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Built-in assembler problem

Posted on 2002-06-28
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Last Modified: 2010-04-04
I'm writing a little graphical effect, and to speed things up a bit, I tried to replace some code by assembler. The problem is: how do you call another function using assembler. I already tried using "call @myFunction" but it says "@myFunction undeclared" or something. I only know the basics of assembler, so keep that in mind :)
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Question by:herr_apfelschnitt
6 Comments
 
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Expert Comment

by:robert_marquardt
ID: 7115790
A simple trick:
Debug your application and have a look at the CPU window.
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Accepted Solution

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Cynna earned 200 total points
ID: 7115812
herr_apfelschnitt,

> ... I already tried using "call @myFunction"...
Did you try "call myFunction"   ?:)

If your function has arguments, they are stored
in EAX, EDX and ECX in that order.
Function result is stored in EAX.

Simple demonstration:
-------------------------------


function bla(a,b: Integer): Integer;
begin
  Result:=a+b;
end;

function Assem: Integer;
asm
  mov EAX, 8;
  mov EDX, 3;
  call bla;
  mov Result, EAX;
end;

//---------------------------------------

procedure TForm1.Button11Click(Sender: TObject);
begin
  Label1.Caption:=IntToStr(Assem);
end;


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Author Comment

by:herr_apfelschnitt
ID: 7115928
wow! This is the first time something is easier than I thought it would be :)

You wouldn't mind me asking an additional question (or two) would you :) (since 200 pts is quite a lot, and I haven't got too many of them left)
(if you don't know the answer to these, don't worry, you get the points anyway)

1. How do you access the coprocessor's stack (ST(x))?
2. If the function has more than three arguments, are the remaining arguments simply put on the stack?

Thanks


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Author Comment

by:herr_apfelschnitt
ID: 7115931
And to Robert:

I 've never seen a CPU window in Delphi. Could this be because i'm still running Delphi 3?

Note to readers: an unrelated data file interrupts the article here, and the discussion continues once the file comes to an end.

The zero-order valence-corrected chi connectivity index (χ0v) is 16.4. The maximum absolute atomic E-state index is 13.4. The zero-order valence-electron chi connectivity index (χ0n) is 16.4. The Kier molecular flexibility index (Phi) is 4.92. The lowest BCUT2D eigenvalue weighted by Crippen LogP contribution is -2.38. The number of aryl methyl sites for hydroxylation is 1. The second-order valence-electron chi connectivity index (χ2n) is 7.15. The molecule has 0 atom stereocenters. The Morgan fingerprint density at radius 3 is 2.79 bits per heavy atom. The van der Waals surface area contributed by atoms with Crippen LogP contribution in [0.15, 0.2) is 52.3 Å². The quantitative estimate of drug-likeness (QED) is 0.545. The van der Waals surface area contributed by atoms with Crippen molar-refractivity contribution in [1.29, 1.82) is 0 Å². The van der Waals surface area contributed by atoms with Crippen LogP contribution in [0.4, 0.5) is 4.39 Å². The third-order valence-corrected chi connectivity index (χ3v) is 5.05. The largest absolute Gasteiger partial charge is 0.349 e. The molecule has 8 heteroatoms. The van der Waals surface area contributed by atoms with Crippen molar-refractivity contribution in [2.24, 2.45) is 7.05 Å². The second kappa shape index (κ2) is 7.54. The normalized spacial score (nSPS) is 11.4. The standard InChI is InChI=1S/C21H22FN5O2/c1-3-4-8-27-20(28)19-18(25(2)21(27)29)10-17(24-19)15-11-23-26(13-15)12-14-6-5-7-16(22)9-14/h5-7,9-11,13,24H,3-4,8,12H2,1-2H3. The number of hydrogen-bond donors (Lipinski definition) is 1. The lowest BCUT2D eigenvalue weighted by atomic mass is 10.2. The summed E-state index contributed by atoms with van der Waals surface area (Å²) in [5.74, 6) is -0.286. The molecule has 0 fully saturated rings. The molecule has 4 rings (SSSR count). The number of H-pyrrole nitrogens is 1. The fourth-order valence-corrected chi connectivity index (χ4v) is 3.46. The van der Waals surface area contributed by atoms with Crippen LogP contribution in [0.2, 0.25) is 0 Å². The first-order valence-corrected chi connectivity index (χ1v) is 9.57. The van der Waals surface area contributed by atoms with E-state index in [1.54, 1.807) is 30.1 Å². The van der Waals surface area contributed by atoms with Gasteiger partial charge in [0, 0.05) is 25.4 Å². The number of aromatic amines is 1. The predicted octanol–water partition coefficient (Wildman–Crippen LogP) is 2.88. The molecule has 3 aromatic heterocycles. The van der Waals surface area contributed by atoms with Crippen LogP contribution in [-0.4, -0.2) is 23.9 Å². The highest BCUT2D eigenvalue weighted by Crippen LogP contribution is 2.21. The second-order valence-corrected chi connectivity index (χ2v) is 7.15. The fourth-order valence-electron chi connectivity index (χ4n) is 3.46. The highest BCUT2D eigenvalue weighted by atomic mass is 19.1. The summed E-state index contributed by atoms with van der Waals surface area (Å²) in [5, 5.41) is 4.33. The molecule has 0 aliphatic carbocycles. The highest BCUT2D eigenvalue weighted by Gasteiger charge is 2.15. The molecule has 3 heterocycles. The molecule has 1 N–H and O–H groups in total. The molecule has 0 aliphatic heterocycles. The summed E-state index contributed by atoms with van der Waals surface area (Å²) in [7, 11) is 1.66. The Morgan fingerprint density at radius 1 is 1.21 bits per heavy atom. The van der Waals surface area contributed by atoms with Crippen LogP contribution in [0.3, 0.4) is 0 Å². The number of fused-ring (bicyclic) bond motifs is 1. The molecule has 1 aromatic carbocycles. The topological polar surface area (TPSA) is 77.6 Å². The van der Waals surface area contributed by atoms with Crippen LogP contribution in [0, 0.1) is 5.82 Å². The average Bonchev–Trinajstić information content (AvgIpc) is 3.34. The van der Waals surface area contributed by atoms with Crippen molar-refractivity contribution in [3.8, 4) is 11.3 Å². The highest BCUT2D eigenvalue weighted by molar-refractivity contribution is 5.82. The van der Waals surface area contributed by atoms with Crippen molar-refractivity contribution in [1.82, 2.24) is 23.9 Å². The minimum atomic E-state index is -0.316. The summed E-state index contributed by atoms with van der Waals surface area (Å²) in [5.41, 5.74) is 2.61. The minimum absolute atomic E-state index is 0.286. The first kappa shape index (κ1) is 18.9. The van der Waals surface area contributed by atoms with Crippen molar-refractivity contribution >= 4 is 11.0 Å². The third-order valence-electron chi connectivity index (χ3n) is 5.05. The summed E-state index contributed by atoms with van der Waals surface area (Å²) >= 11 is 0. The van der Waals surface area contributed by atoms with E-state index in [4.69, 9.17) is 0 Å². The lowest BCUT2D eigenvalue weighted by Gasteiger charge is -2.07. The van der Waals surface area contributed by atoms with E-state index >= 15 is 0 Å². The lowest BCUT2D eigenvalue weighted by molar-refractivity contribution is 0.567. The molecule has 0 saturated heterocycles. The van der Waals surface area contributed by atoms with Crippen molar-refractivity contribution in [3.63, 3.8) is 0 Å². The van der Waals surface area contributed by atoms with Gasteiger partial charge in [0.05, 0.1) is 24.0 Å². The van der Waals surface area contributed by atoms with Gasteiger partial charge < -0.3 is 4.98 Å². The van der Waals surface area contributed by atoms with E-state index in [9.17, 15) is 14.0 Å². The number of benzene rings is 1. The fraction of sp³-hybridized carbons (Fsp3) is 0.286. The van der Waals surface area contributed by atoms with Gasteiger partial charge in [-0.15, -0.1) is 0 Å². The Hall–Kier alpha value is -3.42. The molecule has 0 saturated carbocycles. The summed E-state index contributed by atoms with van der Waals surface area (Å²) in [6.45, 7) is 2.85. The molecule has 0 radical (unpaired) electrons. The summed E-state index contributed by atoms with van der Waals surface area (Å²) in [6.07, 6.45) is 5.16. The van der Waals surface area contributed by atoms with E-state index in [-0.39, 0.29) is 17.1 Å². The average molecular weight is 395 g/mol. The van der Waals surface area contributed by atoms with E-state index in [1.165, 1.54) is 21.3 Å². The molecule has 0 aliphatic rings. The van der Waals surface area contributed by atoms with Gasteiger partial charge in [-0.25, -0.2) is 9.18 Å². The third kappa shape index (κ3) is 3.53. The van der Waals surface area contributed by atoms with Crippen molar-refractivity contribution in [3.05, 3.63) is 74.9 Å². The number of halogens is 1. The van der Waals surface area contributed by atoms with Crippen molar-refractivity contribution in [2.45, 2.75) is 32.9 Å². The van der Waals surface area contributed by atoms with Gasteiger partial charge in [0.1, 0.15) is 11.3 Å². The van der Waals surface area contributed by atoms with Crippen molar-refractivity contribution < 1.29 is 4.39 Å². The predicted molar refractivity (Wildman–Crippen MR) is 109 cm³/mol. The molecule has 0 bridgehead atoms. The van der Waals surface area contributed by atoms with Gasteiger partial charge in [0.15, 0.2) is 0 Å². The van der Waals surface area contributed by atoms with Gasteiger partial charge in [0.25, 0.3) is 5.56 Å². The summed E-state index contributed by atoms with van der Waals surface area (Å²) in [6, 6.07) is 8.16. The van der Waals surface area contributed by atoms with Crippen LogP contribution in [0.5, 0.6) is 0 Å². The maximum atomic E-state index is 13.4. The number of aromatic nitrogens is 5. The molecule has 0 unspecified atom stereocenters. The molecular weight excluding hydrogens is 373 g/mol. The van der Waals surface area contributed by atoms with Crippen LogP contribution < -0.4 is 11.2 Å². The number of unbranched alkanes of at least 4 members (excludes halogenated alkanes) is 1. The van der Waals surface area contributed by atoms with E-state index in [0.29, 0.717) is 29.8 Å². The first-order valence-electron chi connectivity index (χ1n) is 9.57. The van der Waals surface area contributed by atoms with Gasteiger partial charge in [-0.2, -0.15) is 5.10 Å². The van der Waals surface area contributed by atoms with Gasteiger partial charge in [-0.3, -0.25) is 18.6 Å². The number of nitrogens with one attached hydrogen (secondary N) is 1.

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Expert Comment

by:bugroger
ID: 7116069
Hi,

how to Enable the CPU window in delphi 3?
-----------------------------------------
Simply go in the registry at:
HKCU\Software\Borland\Delphii\3.0\Debugging
then create a string key named "EnableCPU" and set the value to "1".
It's all.

it's from
http://www.delphipages.com/tips/thread.cfm?ID=10

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LVL 7

Expert Comment

by:Cynna
ID: 7116249
herr_apfelschnitt,

> 1. How do you access the coprocessor's stack (ST(x))?


Example (uses st(0) for floating point operations)
----------------------------------------------------------------

function FloatSubtract(a,b: Double): Double;
asm
 // Load first argument(memory) on top of stack, in st(0):
    fld a;
 // Subtract b(memory) from st(0) and place the result back in st(0):
    fsub b;
 // Pop st(0) to Result(memory)
    fstp Result;
end;

procedure TForm1.Button11Click(Sender: TObject);
begin
  Label1.Caption:=FloatToStr(FloatSubtract(4.5, 2.2));
end;


You can find further info in "Art Of Assembly Language":

* http://webster.cs.ucr.edu/Page_AoAWin/0_AoAHLA.html

The best thing would be to download the whole book.
Then go to  Chapter 11, "Real Arithmetic" (page 595).
Read up, you'll find quite detailed info on what you
seem to be interested in...





> 2. If the function has more than three arguments, are the remaining arguments simply put on the stack?

Generally, yes.
Here is what Delphi Help ("Program control" -> "Parameter passing") has to say about this:

"Under the register convention, up to three parameters are passed in CPU registers, and the rest (if any) are passed on the stack. The parameters are passed in order of declaration (as with the pascal convention), and the first three parameters that qualify are passed in the EAX, EDX, and ECX registers, in that order. Real and method-pointer types do not qualify as register parameters, but all other parameters do. If more than three parameters qualify as register parameters, the first three are passed in EAX, EDX, and ECX, and the remaining parameters are pushed onto the stack in order of declaration. For example, given the declaration

procedure Test(A: Integer; var B: Char; C: Double; const D: string; E: Pointer);

a call to Test passes A in EAX as a 32-bit integer, B in EDX as a pointer to a Char, and D in ECX as a pointer to a long-string memory block; C and E are pushed onto the stack as two double-words and a 32-bit pointer, in that order."




But, you can directly access your arguments and not worry
about this:

Example:
----------------

function MassSum(a,b,c,d,e: Integer): Integer;
asm
  mov EAX, a;
  mov EDX, b;
  add EAX, EDX;
  mov EDX, c;
  add EAX, EDX;
  mov EDX, d;
  add EAX, EDX;
  mov EDX, e;
  add EAX, EDX;
  mov Result, EAX;
end;

procedure TForm1.Button11Click(Sender: TObject);
begin
  Label1.Caption:=IntToStr(MassSum(1,2,3,4,5));
end;

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